FATCA’s Future May Be Uncertain But The Government Is Still Going After FBAR Violators

When it comes to the future of taxation in the United States, the only certainty is uncertainty.  While most of the attention given to tax reform has been directed at the corporate tax rate, mandatory repatriation, or the debate between territorial vs. worldwide taxation, some GOP lawmakers have indicated that they would like to see the Foreign Account Tax Compliance Act (FATCA) repealed. But U.S. residents shouldn’t forget about the government crackdown on undeclared foreign bank accounts.

Foreign Bank Account Reporting (FBAR) laws require U.S. residents with foreign bank accounts with a high-balance of $10,000 or more at any point in the tax year to report the existence of such account to the federal government. The willful failure to comply with FBAR laws can land you in federal prison for up to five years for each year that the bank account went undeclared. Additionally, willful FBAR violators are subject to a penalty of 50-percent of the high-balance in the undeclared account for each year the account went undeclared.

FATCA, a product of the Obama administration, goes after foreign banks that have U.S. customers. The law, which has been heavily criticized by many Republican lawmakers, imposes a reporting requirement on foreign financial institutions. FATCA requires the transmission of account information of anyone with a foreign bank account to the federal government. Banks that fail to comply with FATCA are subject to a 30-percent withholding on any funds transferred by a US payor. Such financial sanctions would place an undue burden on the bottom line of financial institutions. Needless to say, foreign banks and governments have lined up to cooperate.

Many politicians, banks, and other special interest groups have expressed their hopes that a FATCA repeal will make its way into Trump’s comprehensive tax reform. Treasury Secretary Steven Mnuchin made the bold assertion that tax reform, and whatever that may come along with it, will be completed by the time that Congress recesses in August.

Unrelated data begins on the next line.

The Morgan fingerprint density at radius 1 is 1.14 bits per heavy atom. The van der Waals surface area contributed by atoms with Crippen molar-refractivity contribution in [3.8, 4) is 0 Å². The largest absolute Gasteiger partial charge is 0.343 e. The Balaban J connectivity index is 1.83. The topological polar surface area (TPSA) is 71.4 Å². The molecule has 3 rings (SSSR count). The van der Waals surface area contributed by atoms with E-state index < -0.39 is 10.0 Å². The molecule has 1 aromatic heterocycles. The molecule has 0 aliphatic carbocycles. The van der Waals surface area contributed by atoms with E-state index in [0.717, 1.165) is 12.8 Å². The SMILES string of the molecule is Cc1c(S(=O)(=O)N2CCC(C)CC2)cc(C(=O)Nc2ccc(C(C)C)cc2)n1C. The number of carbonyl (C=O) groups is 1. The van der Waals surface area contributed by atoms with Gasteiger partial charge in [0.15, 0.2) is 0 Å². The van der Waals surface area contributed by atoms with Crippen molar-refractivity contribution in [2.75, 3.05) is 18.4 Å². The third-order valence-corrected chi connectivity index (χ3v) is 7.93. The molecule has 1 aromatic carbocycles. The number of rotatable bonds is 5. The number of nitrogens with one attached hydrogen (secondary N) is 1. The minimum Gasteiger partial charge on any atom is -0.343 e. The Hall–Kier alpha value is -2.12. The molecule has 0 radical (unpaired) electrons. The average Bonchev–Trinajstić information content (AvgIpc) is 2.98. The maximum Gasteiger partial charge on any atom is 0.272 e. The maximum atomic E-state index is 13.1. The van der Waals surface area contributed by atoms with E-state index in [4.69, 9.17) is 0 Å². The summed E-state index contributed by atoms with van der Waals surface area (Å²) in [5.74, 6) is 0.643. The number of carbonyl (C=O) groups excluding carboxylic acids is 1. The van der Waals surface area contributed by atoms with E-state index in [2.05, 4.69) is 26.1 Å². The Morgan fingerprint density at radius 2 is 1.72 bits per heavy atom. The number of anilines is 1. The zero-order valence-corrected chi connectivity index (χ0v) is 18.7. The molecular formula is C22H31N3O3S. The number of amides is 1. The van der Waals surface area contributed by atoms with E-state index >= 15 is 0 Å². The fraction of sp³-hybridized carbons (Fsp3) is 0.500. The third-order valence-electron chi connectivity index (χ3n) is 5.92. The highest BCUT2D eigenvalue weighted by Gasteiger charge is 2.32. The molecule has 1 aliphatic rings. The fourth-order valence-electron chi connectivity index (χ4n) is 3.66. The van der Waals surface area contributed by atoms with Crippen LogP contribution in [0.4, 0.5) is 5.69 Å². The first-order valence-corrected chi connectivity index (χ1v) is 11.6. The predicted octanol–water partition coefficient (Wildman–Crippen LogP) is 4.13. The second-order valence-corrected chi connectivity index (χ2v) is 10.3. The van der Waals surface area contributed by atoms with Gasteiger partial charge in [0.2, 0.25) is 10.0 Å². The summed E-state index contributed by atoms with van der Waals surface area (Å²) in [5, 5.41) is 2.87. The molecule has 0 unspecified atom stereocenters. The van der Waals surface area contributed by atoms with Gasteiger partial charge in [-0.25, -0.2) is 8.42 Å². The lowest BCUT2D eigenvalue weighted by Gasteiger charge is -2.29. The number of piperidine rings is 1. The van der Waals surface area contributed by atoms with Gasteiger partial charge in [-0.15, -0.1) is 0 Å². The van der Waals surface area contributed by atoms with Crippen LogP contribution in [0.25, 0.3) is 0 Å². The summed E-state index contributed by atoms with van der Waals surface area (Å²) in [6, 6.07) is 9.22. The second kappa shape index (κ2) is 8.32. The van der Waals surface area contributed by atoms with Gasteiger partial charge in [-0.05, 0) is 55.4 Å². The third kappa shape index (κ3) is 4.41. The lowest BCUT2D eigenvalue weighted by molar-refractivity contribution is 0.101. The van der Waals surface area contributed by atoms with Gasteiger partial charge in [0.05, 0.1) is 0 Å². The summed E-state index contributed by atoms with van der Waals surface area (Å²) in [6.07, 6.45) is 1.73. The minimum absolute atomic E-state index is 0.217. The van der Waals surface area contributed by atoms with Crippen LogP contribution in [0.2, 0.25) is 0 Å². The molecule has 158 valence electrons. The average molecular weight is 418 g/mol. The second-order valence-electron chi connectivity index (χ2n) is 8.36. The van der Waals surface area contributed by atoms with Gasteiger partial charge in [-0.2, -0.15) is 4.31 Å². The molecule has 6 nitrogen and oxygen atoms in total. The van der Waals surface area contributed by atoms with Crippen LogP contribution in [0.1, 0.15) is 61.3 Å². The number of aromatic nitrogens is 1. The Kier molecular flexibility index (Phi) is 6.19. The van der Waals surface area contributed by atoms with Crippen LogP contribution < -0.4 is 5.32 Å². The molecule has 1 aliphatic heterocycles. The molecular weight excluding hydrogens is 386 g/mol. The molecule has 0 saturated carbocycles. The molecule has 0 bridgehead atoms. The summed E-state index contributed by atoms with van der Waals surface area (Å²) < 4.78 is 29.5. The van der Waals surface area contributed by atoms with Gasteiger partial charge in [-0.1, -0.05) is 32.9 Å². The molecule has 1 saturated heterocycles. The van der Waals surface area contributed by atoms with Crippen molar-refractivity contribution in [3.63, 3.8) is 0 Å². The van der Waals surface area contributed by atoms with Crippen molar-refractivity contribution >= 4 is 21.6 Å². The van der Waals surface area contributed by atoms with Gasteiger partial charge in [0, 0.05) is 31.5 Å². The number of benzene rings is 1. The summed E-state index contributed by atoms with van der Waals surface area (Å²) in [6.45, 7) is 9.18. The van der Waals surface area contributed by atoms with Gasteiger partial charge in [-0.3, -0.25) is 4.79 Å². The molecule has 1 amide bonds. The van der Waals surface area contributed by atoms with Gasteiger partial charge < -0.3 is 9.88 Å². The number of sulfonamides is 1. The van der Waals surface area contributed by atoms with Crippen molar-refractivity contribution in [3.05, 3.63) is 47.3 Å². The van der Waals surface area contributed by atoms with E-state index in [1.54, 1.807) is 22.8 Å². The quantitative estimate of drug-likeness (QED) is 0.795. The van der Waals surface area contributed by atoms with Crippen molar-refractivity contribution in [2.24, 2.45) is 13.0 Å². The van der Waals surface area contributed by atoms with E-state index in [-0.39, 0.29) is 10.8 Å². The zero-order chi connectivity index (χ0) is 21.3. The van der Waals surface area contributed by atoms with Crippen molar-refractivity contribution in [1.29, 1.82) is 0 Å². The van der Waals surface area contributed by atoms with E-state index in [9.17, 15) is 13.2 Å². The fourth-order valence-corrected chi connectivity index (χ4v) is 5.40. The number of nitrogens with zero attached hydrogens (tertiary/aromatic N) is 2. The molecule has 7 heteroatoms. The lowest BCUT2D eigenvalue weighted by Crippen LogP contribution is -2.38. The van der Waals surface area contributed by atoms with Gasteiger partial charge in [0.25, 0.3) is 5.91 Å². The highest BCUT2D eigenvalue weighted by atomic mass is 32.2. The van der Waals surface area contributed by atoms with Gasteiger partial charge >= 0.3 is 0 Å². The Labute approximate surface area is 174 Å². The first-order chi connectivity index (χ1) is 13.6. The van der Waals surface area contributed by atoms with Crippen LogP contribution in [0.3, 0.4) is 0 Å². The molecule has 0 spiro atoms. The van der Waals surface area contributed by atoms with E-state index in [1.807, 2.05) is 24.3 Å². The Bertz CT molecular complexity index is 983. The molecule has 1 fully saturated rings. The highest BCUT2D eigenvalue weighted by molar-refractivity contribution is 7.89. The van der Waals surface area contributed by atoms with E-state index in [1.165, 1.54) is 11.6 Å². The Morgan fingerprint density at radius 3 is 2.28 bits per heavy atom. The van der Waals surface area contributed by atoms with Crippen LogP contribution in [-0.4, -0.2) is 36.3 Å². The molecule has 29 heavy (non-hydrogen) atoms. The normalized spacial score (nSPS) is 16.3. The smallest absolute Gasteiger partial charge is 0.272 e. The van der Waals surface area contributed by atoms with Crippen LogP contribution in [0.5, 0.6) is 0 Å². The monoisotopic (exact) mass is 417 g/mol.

The news of the potential doing-away with FATCA shouldn’t encourage U.S. residents to hide their money overseas without fear of repercussion. FATCA is still good law and there is no guarantee that opponents of the law can muster enough support to repeal it. It is estimated that between 30 and 70 billion dollars of tax revenue have been lost to undeclared offshore bank accounts and is thus an enforcement priority. The IRS and Department of Justice is actively going after those who have undeclared foreign bank accounts.

Those with foreign bank accounts that have not yet filed a FinCEN 114 disclosure should consider their options to come into compliance with FBAR laws. The Offshore Voluntary Disclosure Program (OVDP) allows taxpayers to come forward, provide details about their foreign bank account, and pay a reduced penalty, interest, and any back-taxes in exchange for an agreement that the Department of Justice will not levy criminal charges against you. Although the OVDP exists today, there is no guarantee that it will, going forward. Also, if you are already being investigated by the IRS for any reason, your ability to participate in the OVDP may be limited. Thus, it is in your best interest to contact an experienced tax attorney as soon as possible to discuss your options.

Contact an Experienced Tax Attorney Today

The tax and accounting professionals at the Tax Law Offices of David W. Klasing have extensive experience in assisting clients with FBAR and FATCA compliance. The OVDP is just one tool in the tool chest of our zealous tax advocates. Streamlined Voluntary Disclosures are another. Don’t lose another night of sleep over your undeclared foreign bank account. Contact the Tax Law Offices of David W. Klasing or schedule online for a reduced-rate initial consultation.

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